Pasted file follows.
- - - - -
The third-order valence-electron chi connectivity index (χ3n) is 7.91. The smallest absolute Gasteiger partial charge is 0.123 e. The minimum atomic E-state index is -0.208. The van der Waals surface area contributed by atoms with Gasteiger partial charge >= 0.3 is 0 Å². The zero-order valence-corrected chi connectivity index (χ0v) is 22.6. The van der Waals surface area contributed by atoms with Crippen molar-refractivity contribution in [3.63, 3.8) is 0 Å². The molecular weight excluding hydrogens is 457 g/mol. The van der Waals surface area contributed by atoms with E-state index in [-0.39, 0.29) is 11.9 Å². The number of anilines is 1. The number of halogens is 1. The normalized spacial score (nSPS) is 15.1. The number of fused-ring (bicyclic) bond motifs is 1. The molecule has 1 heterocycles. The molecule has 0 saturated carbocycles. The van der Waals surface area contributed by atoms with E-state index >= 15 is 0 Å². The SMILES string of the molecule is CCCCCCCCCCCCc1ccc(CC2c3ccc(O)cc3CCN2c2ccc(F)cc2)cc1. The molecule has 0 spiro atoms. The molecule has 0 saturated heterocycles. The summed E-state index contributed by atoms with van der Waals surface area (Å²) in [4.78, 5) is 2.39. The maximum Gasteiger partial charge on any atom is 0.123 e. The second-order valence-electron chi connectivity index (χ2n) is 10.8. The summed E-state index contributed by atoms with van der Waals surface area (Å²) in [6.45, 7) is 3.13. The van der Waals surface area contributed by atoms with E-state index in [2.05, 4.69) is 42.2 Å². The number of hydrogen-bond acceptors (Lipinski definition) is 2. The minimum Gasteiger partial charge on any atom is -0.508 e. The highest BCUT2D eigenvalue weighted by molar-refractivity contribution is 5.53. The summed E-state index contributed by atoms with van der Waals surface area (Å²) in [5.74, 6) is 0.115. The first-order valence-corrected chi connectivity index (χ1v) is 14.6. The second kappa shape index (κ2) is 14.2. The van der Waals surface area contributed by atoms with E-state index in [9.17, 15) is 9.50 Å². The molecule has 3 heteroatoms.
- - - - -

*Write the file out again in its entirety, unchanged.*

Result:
The third-order valence-electron chi connectivity index (χ3n) is 7.91. The smallest absolute Gasteiger partial charge is 0.123 e. The minimum atomic E-state index is -0.208. The van der Waals surface area contributed by atoms with Gasteiger partial charge >= 0.3 is 0 Å². The zero-order valence-corrected chi connectivity index (χ0v) is 22.6. The van der Waals surface area contributed by atoms with Crippen molar-refractivity contribution in [3.63, 3.8) is 0 Å². The molecular weight excluding hydrogens is 457 g/mol. The van der Waals surface area contributed by atoms with E-state index in [-0.39, 0.29) is 11.9 Å². The number of anilines is 1. The number of halogens is 1. The normalized spacial score (nSPS) is 15.1. The number of fused-ring (bicyclic) bond motifs is 1. The molecule has 1 heterocycles. The molecule has 0 saturated carbocycles. The van der Waals surface area contributed by atoms with E-state index >= 15 is 0 Å². The SMILES string of the molecule is CCCCCCCCCCCCc1ccc(CC2c3ccc(O)cc3CCN2c2ccc(F)cc2)cc1. The molecule has 0 spiro atoms. The molecule has 0 saturated heterocycles. The summed E-state index contributed by atoms with van der Waals surface area (Å²) in [4.78, 5) is 2.39. The maximum Gasteiger partial charge on any atom is 0.123 e. The second-order valence-electron chi connectivity index (χ2n) is 10.8. The summed E-state index contributed by atoms with van der Waals surface area (Å²) in [6.45, 7) is 3.13. The van der Waals surface area contributed by atoms with E-state index in [2.05, 4.69) is 42.2 Å². The number of hydrogen-bond acceptors (Lipinski definition) is 2. The minimum Gasteiger partial charge on any atom is -0.508 e. The highest BCUT2D eigenvalue weighted by molar-refractivity contribution is 5.53. The summed E-state index contributed by atoms with van der Waals surface area (Å²) in [5.74, 6) is 0.115. The first-order valence-corrected chi connectivity index (χ1v) is 14.6. The second kappa shape index (κ2) is 14.2. The van der Waals surface area contributed by atoms with E-state index in [9.17, 15) is 9.50 Å². The molecule has 3 heteroatoms.